Bringing together theological commentary, tips for application, and memorable illustrations, What Christians Ought to Believe summarizes the basic tenets of the Christian faith using the Apostle’s Creed as its entryway. After first emphasizing the importance of creeds for the formation of the Christian faith, each chapter, following the Creed’s outline, introduces the Father, the Son, and the Spirit and the Church. An appendix includes the Apostles’ Creed in the original Latin and Greek.
What Christians Ought to Believe is ideally suited for both the classroom and the church setting to teach beginning students and laypersons the basics of what Christians ought to affirm if they are to be called Christians.
The Apostles’ Creed is chiseled in stone in the chapel of Beeson Divinity School, and every candidate for admission is asked to write an essay on it. Thank you, Michael Bird, for a fresh exposition of this classic expression of our Christian faith. Thank you for reminding us of what too many Protestants, evangelicals no less than liberals, have forgotten: Creeds matter! -- Timothy George, , founding dean of Beeson Divinity School of Samford University and general editor of the Reformation Commentary on Scripture
You know what I love about Michael? He writes in a colorful, accessible, and engaging way even though he is a scholar of epic proportions; he writes to regular people like me. I’m going to take the Staff of Transformation Church through What Christians Ought To Believe and I will use it introduce new Christians to the faith. -- Derwin L. Gray, , Lead Pastor Transformation Church, author of The High Definition Leader
We all have a tradition through which we read Scripture, and Michael Bird argues that the Apostle’s Creed ought to be that tradition. Far from competing with the Bible, this ancient summary of the faith is an aid in rightly understanding the Bible. Bird approaches the creed as a syllabus for teaching basic Christian belief, and like the experienced professor that he is, guides his readers through the creed by highlighting the contours of the narrative and the convictions of the faith. Mike’s books have been a constant source of encouragement for me, and in this one, the Bird soars high in showing the sweeping narrative of Scripture and the core beliefs that emerge from it. I’m grateful that because of this book many will be able to say with more conviction and clarity: 'I believe.' -- Jeremy Treat, , Pastor at Reality LA; professor at Biola University; author of The Crucified King
The genius of this book is the way in which it makes profound truth a pleasure to read. The general reader will be both engaged and richly encouraged by Bird’s winsome exploration of the Apostle’s Creed. His direct and even chatty style makes you feel as if you are visiting an ancient Cathedral in the company of a friendly and yet knowledgeable tour guide. I would commend What Christians Ought to Believe to study groups and to individual Christians looking to deepen not just their knowledge of the Christian faith but their knowledge of the Triune God. -- Rev Dr. Michael P Jensen, , St Mark’s Anglican Church, Sydney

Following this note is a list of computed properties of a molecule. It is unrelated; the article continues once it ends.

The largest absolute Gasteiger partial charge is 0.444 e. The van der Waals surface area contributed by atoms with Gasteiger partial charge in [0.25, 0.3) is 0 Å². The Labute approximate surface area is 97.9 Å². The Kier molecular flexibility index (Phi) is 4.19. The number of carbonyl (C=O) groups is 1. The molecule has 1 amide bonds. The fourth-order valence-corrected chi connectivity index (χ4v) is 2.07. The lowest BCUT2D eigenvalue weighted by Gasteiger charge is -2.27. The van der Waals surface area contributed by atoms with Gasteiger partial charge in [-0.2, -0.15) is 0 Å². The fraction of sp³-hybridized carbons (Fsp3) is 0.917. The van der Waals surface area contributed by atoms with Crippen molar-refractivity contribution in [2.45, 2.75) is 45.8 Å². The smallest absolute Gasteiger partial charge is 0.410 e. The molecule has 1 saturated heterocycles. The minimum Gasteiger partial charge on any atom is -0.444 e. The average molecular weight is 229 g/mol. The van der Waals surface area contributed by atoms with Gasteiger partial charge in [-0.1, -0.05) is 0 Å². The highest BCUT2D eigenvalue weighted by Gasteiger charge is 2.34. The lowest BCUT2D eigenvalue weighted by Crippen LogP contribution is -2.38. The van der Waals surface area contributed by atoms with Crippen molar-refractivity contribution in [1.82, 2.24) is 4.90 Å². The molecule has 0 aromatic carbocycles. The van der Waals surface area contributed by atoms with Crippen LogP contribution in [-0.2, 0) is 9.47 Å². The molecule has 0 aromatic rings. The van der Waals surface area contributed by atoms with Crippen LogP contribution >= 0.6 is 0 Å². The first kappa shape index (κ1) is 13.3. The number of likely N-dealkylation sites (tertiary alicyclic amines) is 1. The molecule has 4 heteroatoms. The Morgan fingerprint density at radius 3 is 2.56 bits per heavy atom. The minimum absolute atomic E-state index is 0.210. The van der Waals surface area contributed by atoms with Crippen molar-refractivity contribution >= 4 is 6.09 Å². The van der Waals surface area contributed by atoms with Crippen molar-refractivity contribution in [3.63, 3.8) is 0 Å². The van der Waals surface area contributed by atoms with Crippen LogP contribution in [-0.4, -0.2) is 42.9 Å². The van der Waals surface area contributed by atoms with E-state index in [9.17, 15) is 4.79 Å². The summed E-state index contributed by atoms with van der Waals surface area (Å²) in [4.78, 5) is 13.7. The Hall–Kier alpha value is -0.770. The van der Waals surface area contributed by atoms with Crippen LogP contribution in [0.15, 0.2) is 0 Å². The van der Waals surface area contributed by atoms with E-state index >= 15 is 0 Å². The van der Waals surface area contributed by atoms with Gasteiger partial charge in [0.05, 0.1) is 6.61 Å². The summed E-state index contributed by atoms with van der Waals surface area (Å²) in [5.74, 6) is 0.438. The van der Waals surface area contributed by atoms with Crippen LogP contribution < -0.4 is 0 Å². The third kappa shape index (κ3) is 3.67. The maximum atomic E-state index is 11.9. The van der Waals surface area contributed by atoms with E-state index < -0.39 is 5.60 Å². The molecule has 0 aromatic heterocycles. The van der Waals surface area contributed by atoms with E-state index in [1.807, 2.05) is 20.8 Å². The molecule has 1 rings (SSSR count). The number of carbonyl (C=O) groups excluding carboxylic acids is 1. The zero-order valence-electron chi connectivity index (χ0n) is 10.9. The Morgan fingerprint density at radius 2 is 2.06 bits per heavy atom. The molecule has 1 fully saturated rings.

Michael Bird has done a huge favor for those whose traditions need to be reacquainted with the Apostles’ Creed as more than a pedantic statement. He uses the creed as it was intended to be used – to teach and form Christians in the living way of Jesus! Well-researched and engagingly written, Bird’s volume will prove valuable in both church and academy, for those considering Christian faith as well as seasoned saints. His wit, clarity, and scholarship reflect the inherent winsomeness of the theological task and of a creed-contoured faith. I’m already looking for ways to use it. -- Don J. Payne, , Associate Professor of Theology and Christian Formation, Denver Seminary
What Christians Ought to Believe is more than a clear, concise exposition of the essential tenets of faith informed by the very best of biblical and theological scholarship. With deep-rooted evangelical conviction and his trademark wit, Professor Bird also makes a compelling case that even committed biblicists can appreciate the beauty, instructional value, and fidelity to Scripture found in the ancient creed. -- Rhyne R. Putman, , Assistant Professor of Theology and Culture, New Orleans Baptist Theological Seminary